Curiouser and curiouser: the key to health and happiness?
Research suggests that maintaining an inquiring mind can make us happier and even prolong our lives. Just as well the Festival of Curiosity starts in Dublin on July 25th, then
“If you look at people’s achievements in life, intelligence plays a part and perseverance plays a part, but the third factor is intellectual curiosity,” says Ian Robertson, professor of psychology in Trinity College Dublin
‘We want to encourage people to have the confidence and courage and opportunity to be curious,” says Ellen Byrne, creative director of Dublin’s Festival of Curiosity, which begins on Thursday.
“We want to encourage people to ask questions and also to feel okay about saying ‘I don’t know’. If your son or daughter asks you ‘Why is the sky blue?’ how do you answer that? Do you make up a funny story or say ‘why does that matter?’ We wanted to allow parents to say ‘I don’t know’ but then have the confidence to actually go and find out how something works. I think it’s absolutely essential that we create an environment where people can ask questions and want to ask questions.”
Once upon a time this sort of thinking could get you burned at the stake. “Nowadays we see curiosity as a good thing,” says Philip Ball, author of Curiosity: How Science Became Interested in Everything.
“In ancient Greece, curiosity referred to finding out stuff you didn’t need to know, or perhaps shouldn’t know. It meant prying into things that didn’t concern you. A curious person was a busybody.”
Things got even worse for the curious in the Middle Ages under Christianity. “Curiosity meant you were going beyond what God had ordained we were supposed to know,” says Ball. “There are plenty of warnings in the Bible about how too much knowledge was a dangerous thing. In medieval times, society was very strongly hierarchical and there was the notion that there were hierarchies of knowledge that had to be respected. The ordinary person shouldn’t know too much. The priests and the rulers should know more, but no one should aspire to know as much as God knew.”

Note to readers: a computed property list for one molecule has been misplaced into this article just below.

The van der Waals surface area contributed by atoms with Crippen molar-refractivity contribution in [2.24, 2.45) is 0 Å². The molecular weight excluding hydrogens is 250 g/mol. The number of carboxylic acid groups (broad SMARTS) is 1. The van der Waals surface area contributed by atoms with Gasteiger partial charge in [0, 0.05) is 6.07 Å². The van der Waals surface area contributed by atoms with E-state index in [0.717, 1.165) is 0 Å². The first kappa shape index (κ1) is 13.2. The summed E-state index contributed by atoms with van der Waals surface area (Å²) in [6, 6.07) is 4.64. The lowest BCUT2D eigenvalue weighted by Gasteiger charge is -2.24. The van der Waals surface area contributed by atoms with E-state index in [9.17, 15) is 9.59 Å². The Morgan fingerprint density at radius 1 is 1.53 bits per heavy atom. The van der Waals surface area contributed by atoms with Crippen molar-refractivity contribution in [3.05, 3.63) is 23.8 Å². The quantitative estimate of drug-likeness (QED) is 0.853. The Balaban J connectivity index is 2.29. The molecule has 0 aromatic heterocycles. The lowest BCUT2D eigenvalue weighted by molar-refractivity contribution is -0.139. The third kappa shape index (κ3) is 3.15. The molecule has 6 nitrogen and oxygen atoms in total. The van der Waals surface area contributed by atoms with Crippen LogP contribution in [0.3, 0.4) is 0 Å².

The notion of curiosity we have today, developed between the Renaissance and the Enlightenment. “In the 17th century there was suddenly this idea that we were created to aspire and that it wasn’t a bad thing to want to improve ourselves and know about the world,” says Ball.
“[Before that], putting it simplistically, you became a scholar by learning what the ancient writers had said rather than by thinking for yourself. The Renaissance permitted a new kind of curiosity that involved going out in the world and looking at stuff . . . An experiential approach to knowledge. You could learn by direct interaction with the things you were interested in, and the great scholars or scientists of the 17th century, people like Christopher Wren, were interested in everything. There was no clear demarcation between disciplines . . . Pretty much any question became permissible. Not just the big obvious questions like ‘why do we become sick?’ or ‘how do the stars move around?’ but also ‘what does a gnat’s leg look like?’ The most obscure phenomena were being followed up.”
Of course, this era of curious amateurs and polymaths was limited to a small cadre of rich European men. But nowadays, while theoretically more of us are free to pursue our interests, in reality, goal-based education systems, a hyper-specialised employment environment and a passive entertainment culture can lead to a deadening of our curiosity.